BREAK OUT! Trevor James
(finished reading on 25/06/2012)
I bought this book in a cafe near to HMP Dartmoor. It is about attempted prisoner escapes from Dartmoor, in the time since it opened as a War Prison in 1809. I was in the cafe because I had just been to visit my cousin at HMP Dartmoor, where he is serving a four-year sentence.
I’ve always been fascinated by prisons, but had never really thought about why, I just was. However, since visiting my cousin, and also reading this small book, I think I now know – in part – why: it’s the feeling that prisons are worlds within worlds, societies within Society. They are connected to the ‘out’ but are also wholly separate worlds of their own, existing right alongside wider society, yet mostly unobserved.
It’s easy to forget that prisons and prisoners exist, as mostly they are hidden from sight. However, like anywhere, prisons are full of people just like any other people; fathers, brothers, mothers and cousins, busy living their lives within. For example, driving up to HMP Dartmoor, I wasn’t surprised to find it high up on the moor, isolated and sightly desolate, but I was surprised to find it part of the small community of Princetown (the surrounding village, which was mostly built by prisoners in the 19th century). The people who live there exist side by side with the prisoners, yet most might never have stepped inside Dartmoor’s perimeter wall.
Adding to this sense of Otherness, whilst visiting, certain freedoms (by necessity) had to be left to one side – you had to be searched and had to leave belongings in one place whilst you were herded to another, not at all unlike entering an airport in order to leave one place and arrive in another, and like finding yourself in a new country, once inside this new world and speaking to my cousin, I noticed how his language had changed, he was employing a whole new vocabulary to describe his altered reality. Finally, alongside my fascination with the inside, concurrently, is most prisoners’ focus on the outside, so that the two worlds are always butting up against each other, but unseen to most of the population.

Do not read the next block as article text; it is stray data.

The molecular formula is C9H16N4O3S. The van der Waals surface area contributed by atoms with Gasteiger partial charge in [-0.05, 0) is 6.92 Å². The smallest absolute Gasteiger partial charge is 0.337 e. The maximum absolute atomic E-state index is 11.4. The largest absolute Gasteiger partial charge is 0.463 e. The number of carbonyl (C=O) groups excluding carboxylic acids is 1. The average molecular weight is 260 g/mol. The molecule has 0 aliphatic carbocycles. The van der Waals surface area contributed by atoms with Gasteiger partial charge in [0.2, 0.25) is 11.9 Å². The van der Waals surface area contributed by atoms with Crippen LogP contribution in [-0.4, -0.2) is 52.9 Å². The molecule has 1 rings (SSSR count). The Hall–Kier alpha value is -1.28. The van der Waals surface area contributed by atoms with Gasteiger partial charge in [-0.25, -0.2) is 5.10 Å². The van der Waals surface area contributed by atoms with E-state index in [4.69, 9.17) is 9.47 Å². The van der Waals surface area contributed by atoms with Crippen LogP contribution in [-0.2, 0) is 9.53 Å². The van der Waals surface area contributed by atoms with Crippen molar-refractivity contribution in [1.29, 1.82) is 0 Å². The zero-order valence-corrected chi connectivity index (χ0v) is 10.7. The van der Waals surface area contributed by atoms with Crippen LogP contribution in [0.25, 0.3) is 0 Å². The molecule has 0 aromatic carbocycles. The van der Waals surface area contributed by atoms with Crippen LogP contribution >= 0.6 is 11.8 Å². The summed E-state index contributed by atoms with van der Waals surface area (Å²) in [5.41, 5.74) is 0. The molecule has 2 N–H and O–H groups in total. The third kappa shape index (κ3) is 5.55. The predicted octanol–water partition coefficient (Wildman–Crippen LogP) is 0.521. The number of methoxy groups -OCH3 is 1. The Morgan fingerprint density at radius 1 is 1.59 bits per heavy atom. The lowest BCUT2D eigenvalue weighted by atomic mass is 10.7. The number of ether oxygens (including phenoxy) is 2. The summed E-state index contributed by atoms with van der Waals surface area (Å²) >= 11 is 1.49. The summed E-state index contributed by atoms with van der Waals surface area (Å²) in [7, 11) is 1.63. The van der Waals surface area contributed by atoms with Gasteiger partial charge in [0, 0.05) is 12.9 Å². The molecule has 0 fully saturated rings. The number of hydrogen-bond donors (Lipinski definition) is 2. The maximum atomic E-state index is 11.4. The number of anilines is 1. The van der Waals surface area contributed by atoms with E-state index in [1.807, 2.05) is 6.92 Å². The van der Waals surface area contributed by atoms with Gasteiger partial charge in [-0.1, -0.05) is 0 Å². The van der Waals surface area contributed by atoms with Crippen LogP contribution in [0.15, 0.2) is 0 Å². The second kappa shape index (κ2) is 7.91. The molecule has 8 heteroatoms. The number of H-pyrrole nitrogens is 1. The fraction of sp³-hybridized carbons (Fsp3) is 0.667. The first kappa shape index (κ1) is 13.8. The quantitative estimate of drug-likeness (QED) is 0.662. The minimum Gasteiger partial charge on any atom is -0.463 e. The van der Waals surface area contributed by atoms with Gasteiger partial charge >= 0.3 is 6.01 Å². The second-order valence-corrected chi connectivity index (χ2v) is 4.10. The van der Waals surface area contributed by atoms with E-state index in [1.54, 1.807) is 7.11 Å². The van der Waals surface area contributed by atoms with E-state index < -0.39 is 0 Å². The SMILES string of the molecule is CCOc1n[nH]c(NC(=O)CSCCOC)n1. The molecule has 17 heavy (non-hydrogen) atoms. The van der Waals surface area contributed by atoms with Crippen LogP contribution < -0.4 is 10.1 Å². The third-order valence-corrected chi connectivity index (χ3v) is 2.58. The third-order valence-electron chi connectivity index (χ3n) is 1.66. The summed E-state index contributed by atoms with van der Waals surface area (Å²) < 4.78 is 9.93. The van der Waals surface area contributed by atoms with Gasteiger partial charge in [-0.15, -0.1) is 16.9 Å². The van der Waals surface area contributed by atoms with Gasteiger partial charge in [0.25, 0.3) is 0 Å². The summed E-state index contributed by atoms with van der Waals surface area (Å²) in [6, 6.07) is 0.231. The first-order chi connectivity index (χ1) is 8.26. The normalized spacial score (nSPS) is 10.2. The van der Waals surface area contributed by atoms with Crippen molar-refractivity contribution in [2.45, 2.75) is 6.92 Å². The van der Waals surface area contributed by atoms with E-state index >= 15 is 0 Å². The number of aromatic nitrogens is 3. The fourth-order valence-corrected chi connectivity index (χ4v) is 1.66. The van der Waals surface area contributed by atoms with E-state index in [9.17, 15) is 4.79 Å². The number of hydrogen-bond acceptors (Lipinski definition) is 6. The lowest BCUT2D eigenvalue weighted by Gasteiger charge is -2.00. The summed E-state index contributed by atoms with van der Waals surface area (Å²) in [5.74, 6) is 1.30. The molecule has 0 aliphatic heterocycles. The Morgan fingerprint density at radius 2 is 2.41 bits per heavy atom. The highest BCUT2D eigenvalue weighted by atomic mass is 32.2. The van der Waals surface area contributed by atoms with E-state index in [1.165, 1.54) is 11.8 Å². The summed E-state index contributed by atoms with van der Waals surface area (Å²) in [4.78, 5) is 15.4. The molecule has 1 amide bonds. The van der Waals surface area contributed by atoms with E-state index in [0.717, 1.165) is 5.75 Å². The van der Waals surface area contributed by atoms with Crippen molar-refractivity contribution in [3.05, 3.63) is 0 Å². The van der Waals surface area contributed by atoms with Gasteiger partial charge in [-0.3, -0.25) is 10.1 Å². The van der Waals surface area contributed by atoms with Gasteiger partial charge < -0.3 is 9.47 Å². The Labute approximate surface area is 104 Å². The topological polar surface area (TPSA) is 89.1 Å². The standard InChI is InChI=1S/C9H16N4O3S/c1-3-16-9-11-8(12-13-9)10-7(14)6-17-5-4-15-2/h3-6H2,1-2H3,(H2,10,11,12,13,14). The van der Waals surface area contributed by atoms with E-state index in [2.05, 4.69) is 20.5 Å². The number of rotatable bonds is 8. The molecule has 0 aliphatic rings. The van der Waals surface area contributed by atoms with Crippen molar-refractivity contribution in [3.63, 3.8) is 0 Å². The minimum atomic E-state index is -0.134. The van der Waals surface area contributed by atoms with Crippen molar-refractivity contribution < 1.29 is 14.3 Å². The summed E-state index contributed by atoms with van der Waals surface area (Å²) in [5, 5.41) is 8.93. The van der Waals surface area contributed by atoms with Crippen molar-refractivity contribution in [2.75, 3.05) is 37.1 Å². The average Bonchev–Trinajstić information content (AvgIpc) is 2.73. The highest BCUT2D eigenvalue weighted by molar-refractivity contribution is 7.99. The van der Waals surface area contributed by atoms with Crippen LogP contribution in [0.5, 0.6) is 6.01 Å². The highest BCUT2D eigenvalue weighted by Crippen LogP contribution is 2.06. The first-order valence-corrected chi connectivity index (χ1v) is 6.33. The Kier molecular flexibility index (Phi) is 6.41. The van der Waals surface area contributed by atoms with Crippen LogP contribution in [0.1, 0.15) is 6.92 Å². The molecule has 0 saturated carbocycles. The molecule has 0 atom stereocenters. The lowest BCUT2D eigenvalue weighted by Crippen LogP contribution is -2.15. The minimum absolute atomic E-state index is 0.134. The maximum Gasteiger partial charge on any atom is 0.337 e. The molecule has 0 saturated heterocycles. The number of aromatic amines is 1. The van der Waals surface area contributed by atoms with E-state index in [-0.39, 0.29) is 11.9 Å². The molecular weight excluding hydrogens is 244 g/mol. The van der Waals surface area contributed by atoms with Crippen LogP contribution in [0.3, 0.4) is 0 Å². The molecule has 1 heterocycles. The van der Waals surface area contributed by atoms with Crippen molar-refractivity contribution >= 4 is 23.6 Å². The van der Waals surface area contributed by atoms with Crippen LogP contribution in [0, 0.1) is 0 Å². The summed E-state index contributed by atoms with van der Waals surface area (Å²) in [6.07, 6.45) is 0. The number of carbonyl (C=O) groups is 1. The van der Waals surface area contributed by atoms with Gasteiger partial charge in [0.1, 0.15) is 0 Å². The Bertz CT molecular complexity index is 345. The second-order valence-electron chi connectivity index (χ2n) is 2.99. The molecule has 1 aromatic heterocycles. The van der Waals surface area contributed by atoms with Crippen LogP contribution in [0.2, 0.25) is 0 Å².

The book was differently fascinating in illustrating how people variously deal with having their freedom taken from them. The French prisoners of war, for example, mostly got by by making life within as close to the outside as possible; bribing guards to allow more treats, or leniency and by putting on plays and shows. By contrast, the American prisoners of war went crazy trying to get out as soon they were placed there, including an extremely ambitious (and almost successful) attempt to escape over two hundred prisoners of war at once, through a network of tunnels painstakingly constructed over a period of years. Once it became a convict prison, escaping became a more individual pursuit, with some prisoners seizing, unplanned, the opportunity when it was presented, others taking time to build keys from toothbrushes, yet others escaping and being recaptured, only to start all over again with a new plan. The only common factor in the myriad of escape plans, was that once out, all escapees had to the face the might of Dartmoor itself, and if it’s worlds within worlds that I find interesting, then – as the escape attempts illustrate – it’s Nature that finally will take dominion over all.